# Re: Clojure Golf, episode 1

```The code snippet you provided is written in Clojure, a dialect of Lisp. The
function filter-collecting takes a predicate function, a collector
function, and multiple lists as arguments. It filters the lists based on
the predicate function and collects the values from the corresponding
positions in the lists using the collector function. Copied
from https://fiverrme.com/```
```
(filter-collecting
(fn [x y] (< x y))      ; predicate function: checks if x < y
(fn [x y] (+ x y))      ; collector function: adds x and y
'(1 7 3 9)              ; first list
'(5 5 5 5))             ; second list

The first list is (1 7 3 9) and the second list is (5 5 5 5). The function
checks if each corresponding pair of elements from the two lists satisfies
the predicate function (x < y). In this case, the pairs (1 5) and (3 5)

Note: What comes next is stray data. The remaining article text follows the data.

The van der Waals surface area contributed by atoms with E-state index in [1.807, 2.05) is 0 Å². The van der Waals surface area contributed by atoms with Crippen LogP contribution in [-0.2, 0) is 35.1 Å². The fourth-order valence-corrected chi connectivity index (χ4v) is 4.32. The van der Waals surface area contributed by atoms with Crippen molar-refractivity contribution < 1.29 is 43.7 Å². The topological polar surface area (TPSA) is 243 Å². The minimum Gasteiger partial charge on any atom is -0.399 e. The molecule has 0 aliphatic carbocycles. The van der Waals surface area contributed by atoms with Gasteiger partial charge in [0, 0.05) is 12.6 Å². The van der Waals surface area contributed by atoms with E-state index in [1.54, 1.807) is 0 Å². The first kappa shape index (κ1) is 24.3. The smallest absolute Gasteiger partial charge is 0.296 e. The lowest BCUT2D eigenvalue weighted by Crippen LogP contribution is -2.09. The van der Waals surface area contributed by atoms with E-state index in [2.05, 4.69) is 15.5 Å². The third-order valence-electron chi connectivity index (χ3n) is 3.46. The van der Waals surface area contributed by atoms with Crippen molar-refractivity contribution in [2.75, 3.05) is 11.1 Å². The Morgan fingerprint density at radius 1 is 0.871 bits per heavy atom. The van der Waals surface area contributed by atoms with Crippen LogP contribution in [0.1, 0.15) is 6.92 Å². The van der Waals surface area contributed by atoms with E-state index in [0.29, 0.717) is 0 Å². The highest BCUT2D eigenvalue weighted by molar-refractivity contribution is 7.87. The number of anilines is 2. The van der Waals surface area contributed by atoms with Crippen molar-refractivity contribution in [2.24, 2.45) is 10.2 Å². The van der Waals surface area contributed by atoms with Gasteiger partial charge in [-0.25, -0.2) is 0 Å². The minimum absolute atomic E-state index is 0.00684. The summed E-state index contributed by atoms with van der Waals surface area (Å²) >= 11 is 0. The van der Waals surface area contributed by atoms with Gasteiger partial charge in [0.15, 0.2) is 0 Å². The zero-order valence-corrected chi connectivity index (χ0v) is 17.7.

satisfy the predicate because 1 is less than 5 and 3 is less than 5.

For the pairs that satisfy the predicate, the collector function (+) is
applied to the corresponding elements. The sum of (1 5) is 6, and the sum
of (3 5) is 8.

Therefore, the result of (filter-collecting (fn [x y] (< x y)) (fn [x y] (+
x y)) '(1 7 3 9) '(5 5 5 5)) is (6 8).
On Friday, 14 August 2009 at 18:42:39 UTC-7 Fogus wrote:

> > (defn filter-collecting [predicate collector & lists]
> >   (for [v (apply map vector lists) :when (apply predicate v)] (apply
> > collector v)))
>
> This is very nice. It's short, sweet, and actually describes the
> functionality.
>
> -m
>

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